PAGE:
This morning's YouGov poll, published in the Daily Telegraph, is surely the final nail in the coffin of any speculation about Gordon Brown calling a snap general election early in the New Year.
After the Prime Minister bottled calling an election in the autumn of 2007, I have always taken the view that it would be a long Parliament with a general election not taking place until 2010.
I was further convinced of this when Alistair Darling predicted in the pre-Budget report that the economy would begin growing again in the third quarter of next year: most experts view this as a very optimistic forecast, but he made it nonetheless. As such, calling an election before next autumn would surely enable the Conservatives and the media to make the charge that Brown was cutting and running in advance of a longer than predicted recession. "What do you know that you're not telling us?" we would be entitled to ask.
All the same, with a seeming "Brown bounce" in the polls, there has been almost fevered speculation around Westminster over the last fortnight about the idea of Brown going to the country in the late winter or spring of 2009. But I would venture that this bounce has now come to an end.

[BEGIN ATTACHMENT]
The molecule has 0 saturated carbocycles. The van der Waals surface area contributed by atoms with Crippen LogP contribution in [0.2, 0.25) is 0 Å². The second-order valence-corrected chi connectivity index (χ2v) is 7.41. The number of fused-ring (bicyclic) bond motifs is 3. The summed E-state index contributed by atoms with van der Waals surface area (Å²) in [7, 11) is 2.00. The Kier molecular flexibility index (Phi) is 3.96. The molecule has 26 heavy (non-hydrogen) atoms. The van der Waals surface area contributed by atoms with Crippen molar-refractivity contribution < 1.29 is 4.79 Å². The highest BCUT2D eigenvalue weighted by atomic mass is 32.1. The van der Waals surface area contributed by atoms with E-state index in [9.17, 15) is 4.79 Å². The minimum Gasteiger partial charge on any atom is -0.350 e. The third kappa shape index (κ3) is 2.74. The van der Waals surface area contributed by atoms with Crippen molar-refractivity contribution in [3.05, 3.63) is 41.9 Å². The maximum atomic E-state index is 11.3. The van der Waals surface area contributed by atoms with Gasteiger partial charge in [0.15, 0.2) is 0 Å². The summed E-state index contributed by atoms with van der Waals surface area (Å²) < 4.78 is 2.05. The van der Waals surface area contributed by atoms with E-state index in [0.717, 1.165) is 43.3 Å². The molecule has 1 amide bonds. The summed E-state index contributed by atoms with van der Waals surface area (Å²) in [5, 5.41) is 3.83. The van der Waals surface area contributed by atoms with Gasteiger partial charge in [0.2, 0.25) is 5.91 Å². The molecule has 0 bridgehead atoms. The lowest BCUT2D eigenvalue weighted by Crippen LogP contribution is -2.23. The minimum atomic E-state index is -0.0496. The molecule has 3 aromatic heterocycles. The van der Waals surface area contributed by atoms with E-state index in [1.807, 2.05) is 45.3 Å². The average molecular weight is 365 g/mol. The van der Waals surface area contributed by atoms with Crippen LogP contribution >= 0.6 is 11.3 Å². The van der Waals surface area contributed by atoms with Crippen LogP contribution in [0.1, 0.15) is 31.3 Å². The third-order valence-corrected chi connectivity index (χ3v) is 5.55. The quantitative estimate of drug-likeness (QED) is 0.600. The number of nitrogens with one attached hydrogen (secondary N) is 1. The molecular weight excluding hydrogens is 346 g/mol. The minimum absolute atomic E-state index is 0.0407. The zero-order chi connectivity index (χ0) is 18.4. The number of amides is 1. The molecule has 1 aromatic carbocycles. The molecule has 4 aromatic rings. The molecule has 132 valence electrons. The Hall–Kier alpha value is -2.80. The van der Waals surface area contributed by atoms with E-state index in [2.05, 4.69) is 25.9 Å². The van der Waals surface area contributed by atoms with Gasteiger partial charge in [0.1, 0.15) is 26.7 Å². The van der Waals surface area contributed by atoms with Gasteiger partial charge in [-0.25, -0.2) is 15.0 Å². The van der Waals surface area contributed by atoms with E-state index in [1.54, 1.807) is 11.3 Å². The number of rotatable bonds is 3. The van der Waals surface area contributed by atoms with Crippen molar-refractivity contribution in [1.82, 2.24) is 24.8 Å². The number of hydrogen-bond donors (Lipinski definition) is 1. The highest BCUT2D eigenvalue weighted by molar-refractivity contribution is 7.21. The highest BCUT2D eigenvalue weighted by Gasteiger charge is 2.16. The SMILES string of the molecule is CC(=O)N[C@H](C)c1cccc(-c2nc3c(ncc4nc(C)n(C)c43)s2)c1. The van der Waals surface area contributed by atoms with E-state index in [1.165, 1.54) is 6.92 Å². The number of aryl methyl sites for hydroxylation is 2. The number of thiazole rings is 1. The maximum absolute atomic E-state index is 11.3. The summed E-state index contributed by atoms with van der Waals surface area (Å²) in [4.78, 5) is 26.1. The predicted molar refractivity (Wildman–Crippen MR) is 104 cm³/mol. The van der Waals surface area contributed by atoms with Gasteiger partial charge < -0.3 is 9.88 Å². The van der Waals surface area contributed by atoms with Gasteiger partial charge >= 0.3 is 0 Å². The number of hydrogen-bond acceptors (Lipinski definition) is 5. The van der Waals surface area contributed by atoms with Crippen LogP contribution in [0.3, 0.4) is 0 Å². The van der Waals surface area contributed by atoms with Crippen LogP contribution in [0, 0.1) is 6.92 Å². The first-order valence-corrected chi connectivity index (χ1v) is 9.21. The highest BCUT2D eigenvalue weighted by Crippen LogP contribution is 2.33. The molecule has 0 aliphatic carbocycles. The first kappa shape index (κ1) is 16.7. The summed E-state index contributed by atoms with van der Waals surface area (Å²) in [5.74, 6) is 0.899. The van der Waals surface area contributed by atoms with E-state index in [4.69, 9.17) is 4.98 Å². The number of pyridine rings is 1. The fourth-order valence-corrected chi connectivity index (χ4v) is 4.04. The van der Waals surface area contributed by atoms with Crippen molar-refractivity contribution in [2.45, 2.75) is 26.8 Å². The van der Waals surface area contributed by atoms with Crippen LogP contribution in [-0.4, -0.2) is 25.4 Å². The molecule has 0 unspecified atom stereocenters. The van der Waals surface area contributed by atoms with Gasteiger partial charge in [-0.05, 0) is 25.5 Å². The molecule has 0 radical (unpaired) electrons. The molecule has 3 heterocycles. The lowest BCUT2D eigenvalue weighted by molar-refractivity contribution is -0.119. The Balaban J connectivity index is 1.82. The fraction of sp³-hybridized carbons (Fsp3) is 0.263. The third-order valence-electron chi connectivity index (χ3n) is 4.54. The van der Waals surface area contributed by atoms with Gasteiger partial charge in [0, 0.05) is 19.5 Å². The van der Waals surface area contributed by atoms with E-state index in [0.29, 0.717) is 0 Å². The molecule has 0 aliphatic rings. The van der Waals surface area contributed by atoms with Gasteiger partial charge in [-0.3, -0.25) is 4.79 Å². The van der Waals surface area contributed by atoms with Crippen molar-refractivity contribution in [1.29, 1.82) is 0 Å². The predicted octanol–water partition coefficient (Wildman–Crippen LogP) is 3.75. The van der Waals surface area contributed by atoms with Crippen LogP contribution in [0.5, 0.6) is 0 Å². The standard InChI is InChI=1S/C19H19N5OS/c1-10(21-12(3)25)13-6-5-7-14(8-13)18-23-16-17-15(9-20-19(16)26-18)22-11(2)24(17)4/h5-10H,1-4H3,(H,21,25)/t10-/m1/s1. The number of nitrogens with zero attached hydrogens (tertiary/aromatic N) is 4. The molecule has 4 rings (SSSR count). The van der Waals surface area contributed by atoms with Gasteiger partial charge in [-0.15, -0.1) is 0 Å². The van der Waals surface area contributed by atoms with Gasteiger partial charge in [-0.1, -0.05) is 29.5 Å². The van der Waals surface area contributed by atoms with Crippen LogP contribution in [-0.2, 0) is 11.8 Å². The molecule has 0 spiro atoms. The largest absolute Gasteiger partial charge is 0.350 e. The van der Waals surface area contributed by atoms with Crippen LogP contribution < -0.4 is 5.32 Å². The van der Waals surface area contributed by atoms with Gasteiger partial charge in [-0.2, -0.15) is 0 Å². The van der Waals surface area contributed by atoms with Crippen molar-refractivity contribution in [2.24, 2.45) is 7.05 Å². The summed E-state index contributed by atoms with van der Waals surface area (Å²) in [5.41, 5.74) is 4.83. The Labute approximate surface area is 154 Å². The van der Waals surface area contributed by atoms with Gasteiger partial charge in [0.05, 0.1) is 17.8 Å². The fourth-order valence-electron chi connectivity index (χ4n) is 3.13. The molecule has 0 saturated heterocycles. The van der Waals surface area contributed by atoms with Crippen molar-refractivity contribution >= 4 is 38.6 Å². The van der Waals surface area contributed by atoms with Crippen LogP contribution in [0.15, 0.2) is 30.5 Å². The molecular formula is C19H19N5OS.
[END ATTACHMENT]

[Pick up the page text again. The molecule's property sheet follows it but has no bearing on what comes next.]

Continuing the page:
Whilst it is always unwise to look at any one poll in isolation, a trend is beginning to emerge as far as the recent YouGov polls are concerned, with increasing Tory leads of 4%, 6% and now 7% being recorded over the last month.
And assuming that this trend continues as the economic news gets worse, I am more convinced than ever that the election is a long way off - a view shared by two political editors writing in this morning's papers.
Andrew Porter writes in the Telegraph:
"The Tories have talked themselves onto an election war footing, but if Mr Brown would not countenance one when a Telegraph poll put him 11 points head in September last year a seven point deficit is hardly the stuff that will embolden him."
Meanwhile, Andrew Grice - presumably writing before the figures of the latest poll emerged - states in the Independent:
"While it might boost Mr Brown's prospects to hold an election in mid-recession, he knows that calling one might boomerang. It could look like an attempt to exploit the downturn to extend his mandate, a dangerous act when people feel little real affection for any party... So talk of a snap February 2009 poll is wide of the mark... he knows the bounce will probably end soon. That is why he is unlikely to call an election in 2009."
Of course, it is right that CCHQ should be prepared to fight an election whenever it is called, but I think that those charged with running the campaign should now be able to enjoy a rather more relaxed Christmas.